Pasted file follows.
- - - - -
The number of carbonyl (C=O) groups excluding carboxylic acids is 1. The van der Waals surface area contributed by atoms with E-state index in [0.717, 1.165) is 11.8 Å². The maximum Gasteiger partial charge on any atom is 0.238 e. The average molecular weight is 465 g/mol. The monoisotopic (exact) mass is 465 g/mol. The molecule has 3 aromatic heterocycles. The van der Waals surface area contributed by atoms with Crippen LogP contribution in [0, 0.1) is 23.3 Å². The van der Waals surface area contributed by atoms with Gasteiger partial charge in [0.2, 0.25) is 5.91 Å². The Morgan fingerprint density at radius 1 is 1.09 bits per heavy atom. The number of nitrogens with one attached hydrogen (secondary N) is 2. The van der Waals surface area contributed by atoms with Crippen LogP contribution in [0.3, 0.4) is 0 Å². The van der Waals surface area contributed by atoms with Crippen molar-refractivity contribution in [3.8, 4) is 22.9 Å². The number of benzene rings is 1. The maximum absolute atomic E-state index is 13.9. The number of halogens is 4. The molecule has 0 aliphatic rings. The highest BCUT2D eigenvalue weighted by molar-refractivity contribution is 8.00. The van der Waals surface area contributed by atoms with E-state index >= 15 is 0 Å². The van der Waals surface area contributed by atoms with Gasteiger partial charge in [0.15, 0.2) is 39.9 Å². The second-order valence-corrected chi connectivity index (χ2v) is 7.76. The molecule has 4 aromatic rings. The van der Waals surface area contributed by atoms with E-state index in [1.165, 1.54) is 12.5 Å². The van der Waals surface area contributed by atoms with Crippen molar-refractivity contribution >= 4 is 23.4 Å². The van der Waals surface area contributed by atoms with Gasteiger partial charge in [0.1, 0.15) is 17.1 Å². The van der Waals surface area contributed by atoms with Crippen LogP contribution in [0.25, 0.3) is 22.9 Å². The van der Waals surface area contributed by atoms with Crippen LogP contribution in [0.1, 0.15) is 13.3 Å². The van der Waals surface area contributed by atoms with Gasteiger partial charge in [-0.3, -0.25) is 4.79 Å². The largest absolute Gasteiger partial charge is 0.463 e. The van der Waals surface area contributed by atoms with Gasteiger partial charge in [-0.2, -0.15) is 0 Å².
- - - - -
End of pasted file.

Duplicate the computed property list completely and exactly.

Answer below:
The number of carbonyl (C=O) groups excluding carboxylic acids is 1. The van der Waals surface area contributed by atoms with E-state index in [0.717, 1.165) is 11.8 Å². The maximum Gasteiger partial charge on any atom is 0.238 e. The average molecular weight is 465 g/mol. The monoisotopic (exact) mass is 465 g/mol. The molecule has 3 aromatic heterocycles. The van der Waals surface area contributed by atoms with Crippen LogP contribution in [0, 0.1) is 23.3 Å². The van der Waals surface area contributed by atoms with Gasteiger partial charge in [0.2, 0.25) is 5.91 Å². The Morgan fingerprint density at radius 1 is 1.09 bits per heavy atom. The number of nitrogens with one attached hydrogen (secondary N) is 2. The van der Waals surface area contributed by atoms with Crippen LogP contribution in [0.3, 0.4) is 0 Å². The van der Waals surface area contributed by atoms with Crippen molar-refractivity contribution in [3.8, 4) is 22.9 Å². The number of benzene rings is 1. The maximum absolute atomic E-state index is 13.9. The number of halogens is 4. The molecule has 0 aliphatic rings. The highest BCUT2D eigenvalue weighted by molar-refractivity contribution is 8.00. The van der Waals surface area contributed by atoms with E-state index >= 15 is 0 Å². The van der Waals surface area contributed by atoms with Gasteiger partial charge in [0.15, 0.2) is 39.9 Å². The second-order valence-corrected chi connectivity index (χ2v) is 7.76. The molecule has 4 aromatic rings. The van der Waals surface area contributed by atoms with E-state index in [1.165, 1.54) is 12.5 Å². The van der Waals surface area contributed by atoms with Crippen molar-refractivity contribution >= 4 is 23.4 Å². The van der Waals surface area contributed by atoms with Gasteiger partial charge in [0.1, 0.15) is 17.1 Å². The van der Waals surface area contributed by atoms with Crippen LogP contribution in [0.25, 0.3) is 22.9 Å². The van der Waals surface area contributed by atoms with Crippen LogP contribution in [0.1, 0.15) is 13.3 Å². The van der Waals surface area contributed by atoms with Gasteiger partial charge in [-0.3, -0.25) is 4.79 Å². The largest absolute Gasteiger partial charge is 0.463 e. The van der Waals surface area contributed by atoms with Gasteiger partial charge in [-0.2, -0.15) is 0 Å².